The Rocks at the Top of the World
The pit of Minas Ragra. Despite its small size the mine produced approximately 36,000 metric tons of vanadium during its 50 years of operation. (CHF Collections)
Fernandini had no objection to selling: he knew he lacked the resources to develop the mine. He sold it to Flannery for 2,000 Peruvian pounds (approximately U.S. $10,000) and 10% of the stock in the new company, the American Sales Company. Flannery then established the American Vanadium Company, and the mine opened for business the very next year.
Equipment had to be lugged to the remote site, local miners hired, and lodging built for them. Only 201 metric tons of vanadium ore were mined in 1907, for a total of 28.2 metric tons of vanadium pentoxide (V2O5). Between the mining in Peru and the smelting in Pennsylvania, the ore traveled almost 3,800 miles (6,120 kilometers), first on the backs of llamas and then via rail and ship. Production quickly ramped up; by 1910 output had increased to 3,130 metric tons containing 702.4 metric tons of V2O5. The extremely high-grade ore contained up to 40% V2O5, consisting of patronite and its various oxide minerals.
The vanadium from Minas Ragra changed the world’s steel industry. Before Flannery’s purchase of the mine vanadium steel-alloy production in the United States was less than 1,000 tons per year; after the Minas Ragra mine and the Bridgeville smelter began operating, production increased to 800,000 metric tons in 1916, reaching an annual rate of 1,100,000 metric tons in 1919. Vanadium steel became a player in some of the major advances of the era: it appeared in parts of the Panama Canal lock gates and in the first plane-mounted cannon in World War I, as well as in Ford’s Model T.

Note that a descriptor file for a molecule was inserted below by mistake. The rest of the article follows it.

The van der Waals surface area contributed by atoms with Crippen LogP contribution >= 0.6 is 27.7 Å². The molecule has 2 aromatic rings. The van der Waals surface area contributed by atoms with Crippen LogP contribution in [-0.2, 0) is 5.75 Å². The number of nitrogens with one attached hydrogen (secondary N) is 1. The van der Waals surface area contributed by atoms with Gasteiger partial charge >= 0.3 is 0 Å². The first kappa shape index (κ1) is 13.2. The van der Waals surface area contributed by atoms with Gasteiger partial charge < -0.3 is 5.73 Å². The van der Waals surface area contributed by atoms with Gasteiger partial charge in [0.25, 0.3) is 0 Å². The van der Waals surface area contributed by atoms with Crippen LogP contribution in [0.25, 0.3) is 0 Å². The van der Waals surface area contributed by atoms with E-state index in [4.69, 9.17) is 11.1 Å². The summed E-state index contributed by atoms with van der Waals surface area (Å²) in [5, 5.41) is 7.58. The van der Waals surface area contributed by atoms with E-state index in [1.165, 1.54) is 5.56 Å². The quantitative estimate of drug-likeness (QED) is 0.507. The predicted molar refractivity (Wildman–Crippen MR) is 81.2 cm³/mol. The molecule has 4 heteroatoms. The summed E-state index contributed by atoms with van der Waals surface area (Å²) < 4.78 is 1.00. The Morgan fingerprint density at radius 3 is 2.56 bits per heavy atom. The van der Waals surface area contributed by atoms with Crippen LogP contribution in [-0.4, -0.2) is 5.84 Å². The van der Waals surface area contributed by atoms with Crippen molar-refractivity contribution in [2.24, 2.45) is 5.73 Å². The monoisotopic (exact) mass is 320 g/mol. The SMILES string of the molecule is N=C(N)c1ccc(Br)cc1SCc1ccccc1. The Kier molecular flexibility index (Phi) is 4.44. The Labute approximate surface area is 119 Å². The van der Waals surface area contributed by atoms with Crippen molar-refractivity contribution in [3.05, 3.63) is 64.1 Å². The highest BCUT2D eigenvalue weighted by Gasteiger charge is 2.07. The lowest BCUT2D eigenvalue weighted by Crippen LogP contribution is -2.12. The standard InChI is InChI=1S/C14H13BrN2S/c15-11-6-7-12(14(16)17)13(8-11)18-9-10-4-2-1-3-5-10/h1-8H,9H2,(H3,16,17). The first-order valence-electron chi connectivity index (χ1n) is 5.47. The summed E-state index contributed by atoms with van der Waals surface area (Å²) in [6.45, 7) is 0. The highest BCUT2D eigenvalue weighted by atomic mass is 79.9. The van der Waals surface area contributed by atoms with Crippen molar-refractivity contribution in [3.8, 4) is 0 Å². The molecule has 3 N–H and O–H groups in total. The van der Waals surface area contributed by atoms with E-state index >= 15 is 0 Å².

The approximately 36,000 metric tons of V2O5 the Minas Ragra mine produced between 1907 and 1955 came from only a small area 360 feet (110 meters) in length, 32 feet (10 meters) wide, and 200 feet (60 meters) deep, inside of an open pit measuring only 850 feet (260 meters) by 400 feet (120 meters). This one small body of ore in Peru allowed its American owners to satisfy more than half the entire world’s demand for vanadium and to control the world vanadium market for over 50 years. For much of that time the ore was dug by hand, dumped into ore carts, and then pushed out of the mine by workers. Only in 1943 did a diesel locomotive replace hard labor in moving ore carts.
In 1909 Flannery learned that his sister had cancer. He withdrew from his vanadium interests and in 1911 established the Standard Chemical Company in Pittsburgh to concentrate on producing radium for cancer treatment. His former company carried on without him, though the mine twice became a victim of its own success. The rapid increase in vanadium production caused the price to collapse to the point where mine operations were shut down between 1912 and 1913 and again in 1922. Before ore was first dug out of Minas Ragra, vanadium had sold for $4,000 per pound. Soon after the mine closed for the first time, vanadium was selling for only $1.80 per pound.